Copper Ridge residents discuss new school

Copper Ridge knows it’s getting a new school, it just doesn’t know what type. So parents have been asked what they want in a recent…

Copper Ridge knows it’s getting a new school, it just doesn’t know what type.

So parents have been asked what they want in a recent survey conducted by BC-based Hold Fast Consultants.

A high school was favoured by 24 per cent of respondents. An elementary school was championed by 22 per cent of parents participating in the questionnaire.

But a survey doesn’t guarantee you get what you want.

The Falcon Drive land dedicated to the new school project is too small for a high school.

So a high school in Copper Ridge is a long shot.

The closest site for a high school is near the Canada Games Centre, Lee Kubica, superintendent of schools, said during a public meeting at Elijah Smith Elementary School on Wednesday night.

The meeting was staged by Hold Fast, which has been handed a $69,000 government contract to gather information about the kind of school parents want.

About 25 parents attended the meeting.

Elijah Smith Elementary is at capacity, and 14 students in its catchment area are bused to Takhini Elementary.

But Elijah Smith’s population pressure is rare.

Almost every other Whitehorse school is running below capacity.

Some are half empty, according to Hold Fast’s studies.

“What I want to do is make sure we don’t end up with a bunch of schools that are half occupied, and that we utilize our public infrastructure the best we can,” said Dave Beaudoin, whose child attends Elijah Smith.

“I want to make sure that we use the schools to 75 per cent of their capacity because of heating costs and operation and maintenance costs.”

The demographics are changing. There are more adults older than 50 in the community, and fewer children.

It’s a trend happening across Canada.

Of the 90 people who answered the Hold Fast survey, 40 respondents would send their children to a new Copper Ridge school.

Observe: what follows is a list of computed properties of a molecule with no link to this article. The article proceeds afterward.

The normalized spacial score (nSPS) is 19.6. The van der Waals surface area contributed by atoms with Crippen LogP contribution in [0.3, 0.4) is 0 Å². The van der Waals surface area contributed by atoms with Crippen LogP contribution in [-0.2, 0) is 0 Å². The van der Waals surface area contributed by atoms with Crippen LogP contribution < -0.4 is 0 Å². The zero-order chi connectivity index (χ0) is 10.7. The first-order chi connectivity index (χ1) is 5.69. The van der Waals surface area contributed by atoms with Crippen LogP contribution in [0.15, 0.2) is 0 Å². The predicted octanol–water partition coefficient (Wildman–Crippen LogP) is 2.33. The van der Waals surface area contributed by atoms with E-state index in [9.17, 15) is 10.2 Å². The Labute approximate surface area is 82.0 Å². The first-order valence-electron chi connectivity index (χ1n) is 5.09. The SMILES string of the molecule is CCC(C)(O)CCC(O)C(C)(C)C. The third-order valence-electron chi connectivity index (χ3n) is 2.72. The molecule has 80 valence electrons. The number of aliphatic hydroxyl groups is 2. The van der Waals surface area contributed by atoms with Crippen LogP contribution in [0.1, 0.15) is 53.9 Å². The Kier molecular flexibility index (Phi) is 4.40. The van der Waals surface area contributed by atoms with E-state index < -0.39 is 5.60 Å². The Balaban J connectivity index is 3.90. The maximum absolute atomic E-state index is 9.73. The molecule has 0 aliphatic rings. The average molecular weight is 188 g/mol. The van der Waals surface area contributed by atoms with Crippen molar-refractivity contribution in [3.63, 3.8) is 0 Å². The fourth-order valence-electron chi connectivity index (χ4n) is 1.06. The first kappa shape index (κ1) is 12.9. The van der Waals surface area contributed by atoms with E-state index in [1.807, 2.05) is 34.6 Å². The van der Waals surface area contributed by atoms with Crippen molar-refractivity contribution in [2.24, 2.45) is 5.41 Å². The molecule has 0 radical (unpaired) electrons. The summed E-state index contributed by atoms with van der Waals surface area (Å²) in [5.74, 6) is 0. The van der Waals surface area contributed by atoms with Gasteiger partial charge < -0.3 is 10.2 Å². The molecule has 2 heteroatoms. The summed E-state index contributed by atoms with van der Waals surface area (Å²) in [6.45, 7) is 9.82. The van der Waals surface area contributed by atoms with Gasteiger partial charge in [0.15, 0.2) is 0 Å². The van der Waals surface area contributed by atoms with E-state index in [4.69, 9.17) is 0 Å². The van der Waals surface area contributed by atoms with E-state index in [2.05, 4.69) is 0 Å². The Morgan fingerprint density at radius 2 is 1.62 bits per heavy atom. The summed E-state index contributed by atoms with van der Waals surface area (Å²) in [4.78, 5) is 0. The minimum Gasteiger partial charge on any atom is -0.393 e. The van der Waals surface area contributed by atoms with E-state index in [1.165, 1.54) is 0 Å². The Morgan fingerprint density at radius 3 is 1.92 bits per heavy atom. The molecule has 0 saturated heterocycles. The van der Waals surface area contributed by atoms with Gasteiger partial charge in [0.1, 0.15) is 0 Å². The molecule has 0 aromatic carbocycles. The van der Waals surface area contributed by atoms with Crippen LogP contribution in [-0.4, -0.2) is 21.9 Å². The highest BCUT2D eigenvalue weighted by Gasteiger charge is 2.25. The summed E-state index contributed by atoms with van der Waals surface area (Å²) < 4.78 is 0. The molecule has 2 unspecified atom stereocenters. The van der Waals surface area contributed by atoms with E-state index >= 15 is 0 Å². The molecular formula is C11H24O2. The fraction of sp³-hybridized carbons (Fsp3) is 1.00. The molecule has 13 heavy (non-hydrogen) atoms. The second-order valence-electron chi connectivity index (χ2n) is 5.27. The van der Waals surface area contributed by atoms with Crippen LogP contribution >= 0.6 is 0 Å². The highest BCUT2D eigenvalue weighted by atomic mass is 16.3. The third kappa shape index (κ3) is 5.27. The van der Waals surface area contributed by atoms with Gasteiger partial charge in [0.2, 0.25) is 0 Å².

Out of those, 23 of them already had children enrolled at Elijah Smith School.

At the meeting, some parents were concerned a new school would diminish Elijah Smith’s cultural diversity.

“Elijah Smith is a very good school with a lot of First Nations programming,” said Jessie Dawson, Kwanlin Dun citizen and Elijah Smith school council member.

“Being on school council here, it’s like we’re one big family; everybody knows each other.”

Social events involve the whole community. People from Kwanlin Dun, Copper Ridge, Granger and other communities “attend all the activities here.”

Some parents suggested building a new elementary school on Falcon and turning Elijah Smith into a high school.

But that’s not possible because elementary schools are difficult to convert to high schools, said Kubica.

The possibility of expanding Elijah Smith School also came up.

“When I go door to door, I find that it’s mixed, there’s a lot of interest in an elementary school but there’s also significant interest in a secondary school,” said leader of the Yukon Liberal party Arthur Mitchell who attended the meeting.

“It’s been clear tonight that the particular land set aside won’t accommodate a secondary school.

“There has to be another site looked at if there’s going to be a secondary school and I think it would have been better had that information been included in the survey,” Mitchell said.

“People were answering the question as to what they might like, but it may not be feasible.”